‘Significant works’ set to begin to 'secure the longevity' of Eastbourne Redoubt
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The colonnade was constructed in 1934 as a shelter for visitors and is next to the fortress. However, 80 years of exposure to storm force winds, rain and heavy seas has left it weakened and a risk to public safety and the integrity of the fortress itself.
The Redoubt Fortress was built in 1805 to help repel any attempts to invade the British Isles during the Napoleonic Wars. Notably, the fortress is a Scheduled Monument in recognition of its significance as a historic building.
Working closely with Historic England, Eastbourne Borough Council has commissioned the removal of the colonnade. Historic England will monitor the progress of the work, which is expected to take 28 weeks to complete.
Councillor Colin Swansborough, Cabinet Member for Heritage Assets, said: “While there will be some sadness to see the colonnade removed, our priority must be the safety of the public and the long-term future of the Redoubt Fortress.
“These are significant works and follow the £750,000 investment the council made in the Bandstand, all reflecting our determination to maintain our seafront assets despite the unprecedented pressures on council funding.”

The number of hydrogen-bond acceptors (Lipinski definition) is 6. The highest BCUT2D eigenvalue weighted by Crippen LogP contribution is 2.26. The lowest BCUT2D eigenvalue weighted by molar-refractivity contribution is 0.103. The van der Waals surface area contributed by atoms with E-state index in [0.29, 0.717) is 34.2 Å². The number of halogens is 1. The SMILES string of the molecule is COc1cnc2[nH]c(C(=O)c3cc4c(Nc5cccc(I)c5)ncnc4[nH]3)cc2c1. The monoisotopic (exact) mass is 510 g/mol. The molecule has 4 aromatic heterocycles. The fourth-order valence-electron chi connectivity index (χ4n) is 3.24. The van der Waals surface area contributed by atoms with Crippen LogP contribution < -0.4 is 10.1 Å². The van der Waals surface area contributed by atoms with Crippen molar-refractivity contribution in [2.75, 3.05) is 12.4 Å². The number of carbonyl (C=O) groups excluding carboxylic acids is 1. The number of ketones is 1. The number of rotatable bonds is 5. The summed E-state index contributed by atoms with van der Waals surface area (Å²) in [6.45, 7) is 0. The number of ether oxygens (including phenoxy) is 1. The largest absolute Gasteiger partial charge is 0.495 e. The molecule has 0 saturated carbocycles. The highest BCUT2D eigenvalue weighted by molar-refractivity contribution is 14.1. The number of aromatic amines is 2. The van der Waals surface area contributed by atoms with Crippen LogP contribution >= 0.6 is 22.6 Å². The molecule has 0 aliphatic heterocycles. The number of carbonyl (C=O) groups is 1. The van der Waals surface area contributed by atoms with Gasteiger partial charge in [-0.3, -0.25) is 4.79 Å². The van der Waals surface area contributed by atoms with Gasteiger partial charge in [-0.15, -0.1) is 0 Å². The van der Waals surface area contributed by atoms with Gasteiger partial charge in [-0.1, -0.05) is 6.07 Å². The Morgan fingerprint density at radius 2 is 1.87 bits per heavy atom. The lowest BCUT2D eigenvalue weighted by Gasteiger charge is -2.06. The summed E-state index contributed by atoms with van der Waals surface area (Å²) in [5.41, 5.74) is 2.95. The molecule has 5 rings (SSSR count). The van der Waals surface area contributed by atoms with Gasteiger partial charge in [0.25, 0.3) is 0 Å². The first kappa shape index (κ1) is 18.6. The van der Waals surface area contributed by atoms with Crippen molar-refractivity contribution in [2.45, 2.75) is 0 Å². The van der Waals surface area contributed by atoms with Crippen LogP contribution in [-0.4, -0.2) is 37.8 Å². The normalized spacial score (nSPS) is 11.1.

During the First World War the military police used the Redoubt as a headquarters and temporary jail. The army requisitioned the building in the Second World War to use for storage. In 1944, anti-aircraft guns were mounted on the gun platforms to counter passing V-1 flying bombs. Canadian troops also spent time at the Redoubt in the build up to the D-Day landings.
The Redoubt Fortress remains the most complete and original example of a British Napoleonic era fortress.
In a statement, a spokesperson for the Friends of Eastbourne Seafront, long-time campaigners for the redoubt to be reopened said: “It’s expected that Redoubt can be reopened later this year for guided walks and small scale events. We have been campaigning for this for a long time and are hopeful that we can support EBC by providing guided walks and small events later this year.”